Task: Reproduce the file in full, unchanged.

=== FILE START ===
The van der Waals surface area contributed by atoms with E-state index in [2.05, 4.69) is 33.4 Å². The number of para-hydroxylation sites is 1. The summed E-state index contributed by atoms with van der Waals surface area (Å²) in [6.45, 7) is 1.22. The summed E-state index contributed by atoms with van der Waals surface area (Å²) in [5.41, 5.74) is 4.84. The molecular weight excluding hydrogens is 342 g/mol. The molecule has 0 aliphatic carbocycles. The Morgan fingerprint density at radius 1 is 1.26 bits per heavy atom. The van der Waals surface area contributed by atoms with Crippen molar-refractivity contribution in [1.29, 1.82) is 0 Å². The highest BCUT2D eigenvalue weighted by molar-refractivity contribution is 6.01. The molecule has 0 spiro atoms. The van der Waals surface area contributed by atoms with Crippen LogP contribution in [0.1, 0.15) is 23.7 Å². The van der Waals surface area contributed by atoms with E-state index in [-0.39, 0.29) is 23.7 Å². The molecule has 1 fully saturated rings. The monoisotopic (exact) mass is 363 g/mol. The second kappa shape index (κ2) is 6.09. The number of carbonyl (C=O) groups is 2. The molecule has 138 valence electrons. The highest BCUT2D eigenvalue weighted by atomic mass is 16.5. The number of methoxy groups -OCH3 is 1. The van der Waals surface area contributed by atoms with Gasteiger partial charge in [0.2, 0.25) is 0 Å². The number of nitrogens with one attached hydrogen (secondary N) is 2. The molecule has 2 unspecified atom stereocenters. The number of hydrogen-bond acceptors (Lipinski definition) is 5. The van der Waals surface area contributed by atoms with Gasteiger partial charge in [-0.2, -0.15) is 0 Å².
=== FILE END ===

The van der Waals surface area contributed by atoms with E-state index in [2.05, 4.69) is 33.4 Å². The number of para-hydroxylation sites is 1. The summed E-state index contributed by atoms with van der Waals surface area (Å²) in [6.45, 7) is 1.22. The summed E-state index contributed by atoms with van der Waals surface area (Å²) in [5.41, 5.74) is 4.84. The molecular weight excluding hydrogens is 342 g/mol. The molecule has 0 aliphatic carbocycles. The Morgan fingerprint density at radius 1 is 1.26 bits per heavy atom. The van der Waals surface area contributed by atoms with Crippen molar-refractivity contribution in [1.29, 1.82) is 0 Å². The highest BCUT2D eigenvalue weighted by molar-refractivity contribution is 6.01. The molecule has 0 spiro atoms. The van der Waals surface area contributed by atoms with Crippen LogP contribution in [0.1, 0.15) is 23.7 Å². The van der Waals surface area contributed by atoms with E-state index in [-0.39, 0.29) is 23.7 Å². The molecule has 1 fully saturated rings. The monoisotopic (exact) mass is 363 g/mol. The second kappa shape index (κ2) is 6.09. The number of carbonyl (C=O) groups is 2. The molecule has 138 valence electrons. The highest BCUT2D eigenvalue weighted by atomic mass is 16.5. The number of methoxy groups -OCH3 is 1. The van der Waals surface area contributed by atoms with Gasteiger partial charge in [0.2, 0.25) is 0 Å². The number of nitrogens with one attached hydrogen (secondary N) is 2. The molecule has 2 unspecified atom stereocenters. The number of hydrogen-bond acceptors (Lipinski definition) is 5. The van der Waals surface area contributed by atoms with Gasteiger partial charge in [-0.2, -0.15) is 0 Å².